Press "Enter" to skip to content

1952 Mercedes-Benz 220 Cabriolet B

This post is in our archives. Links in this post may have been updated to point to similar cars available to bid on eBay.

A few weeks ago I checked out one of my favorite Mercedes-Benz ever, the Adenauer. I just think for the money you pay and what you get, it is one of best values in the market for the mature post-war classic that you bring out for that special occasion. When the Adenauer production started in 1951, Mercedes also produced the W187 220 in saloon, coupé and cabriolet form. These were still full-size luxury cars, but not nearly as large in size compared to the imposing Adenauer. Today, I wanted to check out a 1952 220 Cabriolet B up for sale in California to see how it stacks up to the big brother Adenauer. What I found was that despite being a lesser model, doesn’t mean it is any less impressive and any cheaper.

CLICK FOR DETAILS: 1952 Mercedes-Benz 220 Cabriolet B on eBay

Year: 1952
Model: 220 Cabriolet B
Engine: 2.2 liter inline-6
Transmission: 4-speed manual
Mileage: 2,610 mi
Price: $135,000 Buy It Now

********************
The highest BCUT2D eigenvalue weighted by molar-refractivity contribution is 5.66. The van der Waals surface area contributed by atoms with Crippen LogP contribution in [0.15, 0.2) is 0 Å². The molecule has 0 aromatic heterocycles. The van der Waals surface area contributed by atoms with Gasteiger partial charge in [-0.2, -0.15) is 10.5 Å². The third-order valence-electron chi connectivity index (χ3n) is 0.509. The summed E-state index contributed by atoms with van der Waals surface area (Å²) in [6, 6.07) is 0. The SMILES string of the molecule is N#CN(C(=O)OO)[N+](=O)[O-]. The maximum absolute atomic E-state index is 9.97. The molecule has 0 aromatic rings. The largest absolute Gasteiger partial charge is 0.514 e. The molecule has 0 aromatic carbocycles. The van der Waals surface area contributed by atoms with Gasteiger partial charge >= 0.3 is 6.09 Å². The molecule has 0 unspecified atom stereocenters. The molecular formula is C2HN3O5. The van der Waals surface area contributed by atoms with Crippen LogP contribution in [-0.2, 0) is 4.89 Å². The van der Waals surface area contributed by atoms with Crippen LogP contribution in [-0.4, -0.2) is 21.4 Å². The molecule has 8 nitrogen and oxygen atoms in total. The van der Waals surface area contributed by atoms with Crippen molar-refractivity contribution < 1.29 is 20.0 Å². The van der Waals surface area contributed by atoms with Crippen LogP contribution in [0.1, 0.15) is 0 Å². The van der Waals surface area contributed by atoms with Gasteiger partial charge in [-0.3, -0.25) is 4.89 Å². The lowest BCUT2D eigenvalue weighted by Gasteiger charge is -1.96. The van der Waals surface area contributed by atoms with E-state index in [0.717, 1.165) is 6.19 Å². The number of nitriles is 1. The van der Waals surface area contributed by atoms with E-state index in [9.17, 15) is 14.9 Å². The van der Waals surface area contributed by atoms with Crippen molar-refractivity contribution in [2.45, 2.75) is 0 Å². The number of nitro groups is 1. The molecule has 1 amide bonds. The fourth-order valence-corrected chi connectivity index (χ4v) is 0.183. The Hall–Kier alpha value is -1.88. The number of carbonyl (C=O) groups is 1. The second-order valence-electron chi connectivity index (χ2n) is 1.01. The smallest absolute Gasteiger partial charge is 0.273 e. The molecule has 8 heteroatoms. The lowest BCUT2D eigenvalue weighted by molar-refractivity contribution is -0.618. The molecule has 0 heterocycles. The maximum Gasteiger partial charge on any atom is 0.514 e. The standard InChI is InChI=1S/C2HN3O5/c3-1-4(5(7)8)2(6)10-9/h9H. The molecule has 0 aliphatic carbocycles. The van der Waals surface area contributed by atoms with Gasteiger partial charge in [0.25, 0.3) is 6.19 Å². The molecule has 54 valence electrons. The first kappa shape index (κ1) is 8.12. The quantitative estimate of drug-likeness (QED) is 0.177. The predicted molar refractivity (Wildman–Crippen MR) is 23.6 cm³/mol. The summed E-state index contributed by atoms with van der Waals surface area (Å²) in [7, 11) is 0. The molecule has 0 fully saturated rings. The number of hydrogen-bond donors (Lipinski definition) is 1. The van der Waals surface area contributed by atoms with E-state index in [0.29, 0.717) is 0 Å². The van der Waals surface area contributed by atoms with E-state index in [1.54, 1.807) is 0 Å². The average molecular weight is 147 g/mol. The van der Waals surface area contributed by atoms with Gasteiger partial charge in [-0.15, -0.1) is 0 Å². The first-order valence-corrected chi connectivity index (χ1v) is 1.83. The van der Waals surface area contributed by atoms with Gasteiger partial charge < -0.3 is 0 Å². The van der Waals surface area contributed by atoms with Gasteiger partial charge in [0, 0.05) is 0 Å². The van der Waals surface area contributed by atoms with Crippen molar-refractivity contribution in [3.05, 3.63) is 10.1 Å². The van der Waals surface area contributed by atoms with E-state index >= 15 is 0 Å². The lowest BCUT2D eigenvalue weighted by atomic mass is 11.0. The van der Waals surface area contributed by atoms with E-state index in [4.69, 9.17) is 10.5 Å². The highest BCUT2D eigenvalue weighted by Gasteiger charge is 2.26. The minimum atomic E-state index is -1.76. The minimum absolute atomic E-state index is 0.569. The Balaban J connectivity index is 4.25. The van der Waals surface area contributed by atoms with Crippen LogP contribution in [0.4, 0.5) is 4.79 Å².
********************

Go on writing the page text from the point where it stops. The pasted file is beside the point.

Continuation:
This 1952 Mercedes-Benz 220 Cabriolet B was beautifully restored to an extremely high standard, and looks and operates just like it should! It was a frame-off total restoration done by the noted restorer of European automobiles, Barry Briskman at his Scottsdale facility . The restoration was fully documented by photos and detailed receipts, all of which are included with the sale. Only 997 220 Cabriolet “B” Mercedes Benz were produced!

The listing is pretty self-explanatory on this one. This was a frame-off, nut and bolt restoration that even went as far as fitting matching luggage for the trunk. The condition is no less than nearly perfect and it can hang with the big boys at any concours event. The really good thing is that you could take this car for a Sunday drive on a nice day and not feel super guilty about it. The 2.2 liter M180 can hang with traffic as long as you aren’t trying to cruise at 80 mph on the freeway and stops reasonably well also.

The price of $130,000 is a lot of money, but that is the price for all this work. The amount of hours it took to complete this car must have seemed like they were never-ending and the material cost to actually restore a W187 is far from affordable. If you want a turn-key car, this is what you’ll pay. Yes, you can find them cheaper, but they won’t be in this condition. Personally if I was in the market, I’d go for the Adenauer as I think it is a much better value, but if you want something a little more pristine, this isn’t a bad pick at all.

– Andrew